Introductions in video games are often used incorrectly, this especially applies to games built from the ground up on emergent gameplay and narratives that exist solely in the player head. Now when talking about introductions that are terrible and introductions that are “good:” I’d like to define the term because in a game the introduction and its purpose are rarely defined, and when we do define a section or the purpose of an introduction we do sin in a manner that is dubious at best, but let me put down that in introductions serves the singular purpose of introducing the world, and at least the main character. Not mechanics, it should be singularly focused as to do its one job in a manner that is satisfactory, that is where most games go wrong instead of trying to introduce the game world and the people within they try to introduce mechanics and other gameplay features.

Now some would argue that that an introduction in a game is about establishing player agency within the world, but the last thing I need or even want is player agency in a world I don’t understand. Its like putting a child in the cockpit of a jumbo jet it’s a bad idea I don’t know what the buttons do and how they relate to systems is don’t fully understand. Id argue the best way for a game to introduce the world is to take the god forsaken buttons away, it’s hard to do any harm when I don’t have the means to do harm. The last thing I want to do is harm or even save people I don’t know or care about, not so much in the real world but it’s hard to become attached to a data string, so to recap a introduction should do two things and NOTHING more, introduce the world and the people residing within it.  This will lead to one of two responses, either we will care or we won’t. But the last thing I want is to be walking around in a world that at best I am indifferent to the plight of the people within.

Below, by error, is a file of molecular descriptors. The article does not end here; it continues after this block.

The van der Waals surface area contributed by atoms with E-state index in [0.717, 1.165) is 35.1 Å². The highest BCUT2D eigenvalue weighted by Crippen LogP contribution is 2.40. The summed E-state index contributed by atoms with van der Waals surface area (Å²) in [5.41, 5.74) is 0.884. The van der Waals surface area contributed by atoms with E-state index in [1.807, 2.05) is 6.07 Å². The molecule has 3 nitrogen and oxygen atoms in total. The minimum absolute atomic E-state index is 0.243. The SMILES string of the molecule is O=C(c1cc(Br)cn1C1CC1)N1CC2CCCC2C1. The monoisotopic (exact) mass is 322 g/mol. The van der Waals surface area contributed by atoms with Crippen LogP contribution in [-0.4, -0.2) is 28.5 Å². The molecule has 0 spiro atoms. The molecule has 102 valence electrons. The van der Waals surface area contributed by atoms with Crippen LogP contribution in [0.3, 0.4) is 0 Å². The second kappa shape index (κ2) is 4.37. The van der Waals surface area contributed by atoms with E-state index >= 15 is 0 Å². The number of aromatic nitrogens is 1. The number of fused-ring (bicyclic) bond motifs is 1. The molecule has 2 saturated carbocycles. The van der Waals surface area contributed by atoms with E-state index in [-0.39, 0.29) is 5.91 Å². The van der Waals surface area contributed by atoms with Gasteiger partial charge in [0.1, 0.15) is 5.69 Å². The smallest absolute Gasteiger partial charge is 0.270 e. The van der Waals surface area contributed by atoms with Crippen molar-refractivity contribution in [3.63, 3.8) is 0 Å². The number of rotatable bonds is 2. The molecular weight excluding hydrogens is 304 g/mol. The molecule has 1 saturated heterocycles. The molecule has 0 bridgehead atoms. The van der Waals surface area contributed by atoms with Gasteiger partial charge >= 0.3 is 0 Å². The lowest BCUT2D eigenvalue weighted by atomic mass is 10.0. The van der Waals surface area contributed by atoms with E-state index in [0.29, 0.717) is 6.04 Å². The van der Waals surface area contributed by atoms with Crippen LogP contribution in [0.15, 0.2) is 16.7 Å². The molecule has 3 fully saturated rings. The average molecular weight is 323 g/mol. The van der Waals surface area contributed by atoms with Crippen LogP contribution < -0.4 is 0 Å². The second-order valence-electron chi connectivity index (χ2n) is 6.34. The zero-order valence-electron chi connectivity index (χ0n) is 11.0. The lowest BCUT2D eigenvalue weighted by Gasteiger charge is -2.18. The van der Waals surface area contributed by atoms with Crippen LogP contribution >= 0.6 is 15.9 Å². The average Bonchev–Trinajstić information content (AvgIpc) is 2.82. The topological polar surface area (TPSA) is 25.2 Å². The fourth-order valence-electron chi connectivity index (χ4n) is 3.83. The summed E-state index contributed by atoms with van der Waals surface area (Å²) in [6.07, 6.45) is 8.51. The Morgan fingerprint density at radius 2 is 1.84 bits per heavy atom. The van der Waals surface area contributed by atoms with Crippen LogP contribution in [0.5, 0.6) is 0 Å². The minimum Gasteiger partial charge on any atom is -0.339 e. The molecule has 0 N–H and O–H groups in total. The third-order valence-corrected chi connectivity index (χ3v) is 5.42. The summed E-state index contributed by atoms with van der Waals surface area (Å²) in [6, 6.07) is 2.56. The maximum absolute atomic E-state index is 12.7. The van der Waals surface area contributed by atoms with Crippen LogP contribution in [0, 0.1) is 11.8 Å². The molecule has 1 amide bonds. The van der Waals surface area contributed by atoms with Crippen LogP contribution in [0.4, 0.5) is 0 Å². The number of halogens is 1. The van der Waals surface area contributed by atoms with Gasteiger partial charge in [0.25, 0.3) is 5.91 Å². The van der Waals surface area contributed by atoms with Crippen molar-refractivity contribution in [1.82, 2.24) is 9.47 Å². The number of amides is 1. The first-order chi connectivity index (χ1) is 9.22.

The introduction to the Last of us is an almost perfect introduction phase it establishes the world, characters, and motivations for the rest of the game and it does this by preventing the player from having any agency, this is the most important part of the introduction is the lack of agency. The lack of agency is driven in part by their use of a child rather than the bog standard space marine looking fare that is all so common. It sets up the game by simply having the world happen to you rather than you happening to the world by putting you in the shoes of someone who cannot fight back we can actually feel the terror of a Not-Zombie apocalypse.  This establishes the relatively bleak world the game takes place in and in doing so reminds us of the clear fact of mortality that is a core theme of the game.


One thought on “Introductions”

  1. I like this: “the last thing I need or even want is player agency in a world I don’t understand.” It’s interesting to me, because your “Bob the Builder kills everything” approach seems essentially ludic to me rather than narratological. I think what works well about The Last of Us is that it incrementally introduces mechanics in story-appropriate situation; even the second chapter, after all, still feels like the introduction. It’s patient storytelling, but it definitely emphasizes narrative over interaction.


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